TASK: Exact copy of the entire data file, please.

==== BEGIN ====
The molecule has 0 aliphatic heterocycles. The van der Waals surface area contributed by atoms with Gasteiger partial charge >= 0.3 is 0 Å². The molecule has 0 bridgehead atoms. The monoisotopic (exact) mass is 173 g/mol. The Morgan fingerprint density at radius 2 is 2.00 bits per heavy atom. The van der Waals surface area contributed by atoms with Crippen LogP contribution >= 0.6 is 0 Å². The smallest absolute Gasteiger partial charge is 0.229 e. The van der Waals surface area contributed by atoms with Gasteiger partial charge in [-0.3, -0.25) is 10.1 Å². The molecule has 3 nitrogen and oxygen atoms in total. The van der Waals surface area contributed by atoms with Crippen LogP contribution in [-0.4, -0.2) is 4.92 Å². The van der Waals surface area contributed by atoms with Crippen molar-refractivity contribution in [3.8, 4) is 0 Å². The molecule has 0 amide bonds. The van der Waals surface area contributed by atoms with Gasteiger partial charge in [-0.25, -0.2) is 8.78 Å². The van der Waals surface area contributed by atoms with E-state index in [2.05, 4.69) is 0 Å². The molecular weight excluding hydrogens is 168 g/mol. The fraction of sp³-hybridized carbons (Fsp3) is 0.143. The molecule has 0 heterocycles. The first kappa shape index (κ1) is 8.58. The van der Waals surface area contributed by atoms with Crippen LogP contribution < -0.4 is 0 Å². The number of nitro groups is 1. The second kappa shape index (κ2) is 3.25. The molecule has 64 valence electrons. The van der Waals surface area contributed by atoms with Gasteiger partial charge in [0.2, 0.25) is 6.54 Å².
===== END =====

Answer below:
The molecule has 0 aliphatic heterocycles. The van der Waals surface area contributed by atoms with Gasteiger partial charge >= 0.3 is 0 Å². The molecule has 0 bridgehead atoms. The monoisotopic (exact) mass is 173 g/mol. The Morgan fingerprint density at radius 2 is 2.00 bits per heavy atom. The van der Waals surface area contributed by atoms with Crippen LogP contribution >= 0.6 is 0 Å². The smallest absolute Gasteiger partial charge is 0.229 e. The van der Waals surface area contributed by atoms with Gasteiger partial charge in [-0.3, -0.25) is 10.1 Å². The molecule has 3 nitrogen and oxygen atoms in total. The van der Waals surface area contributed by atoms with Crippen LogP contribution in [-0.4, -0.2) is 4.92 Å². The van der Waals surface area contributed by atoms with Crippen molar-refractivity contribution in [3.8, 4) is 0 Å². The molecule has 0 amide bonds. The van der Waals surface area contributed by atoms with Gasteiger partial charge in [-0.25, -0.2) is 8.78 Å². The van der Waals surface area contributed by atoms with E-state index in [2.05, 4.69) is 0 Å². The molecular weight excluding hydrogens is 168 g/mol. The fraction of sp³-hybridized carbons (Fsp3) is 0.143. The molecule has 0 heterocycles. The first kappa shape index (κ1) is 8.58. The van der Waals surface area contributed by atoms with Crippen LogP contribution < -0.4 is 0 Å². The number of nitro groups is 1. The second kappa shape index (κ2) is 3.25. The molecule has 64 valence electrons. The van der Waals surface area contributed by atoms with Gasteiger partial charge in [0.2, 0.25) is 6.54 Å².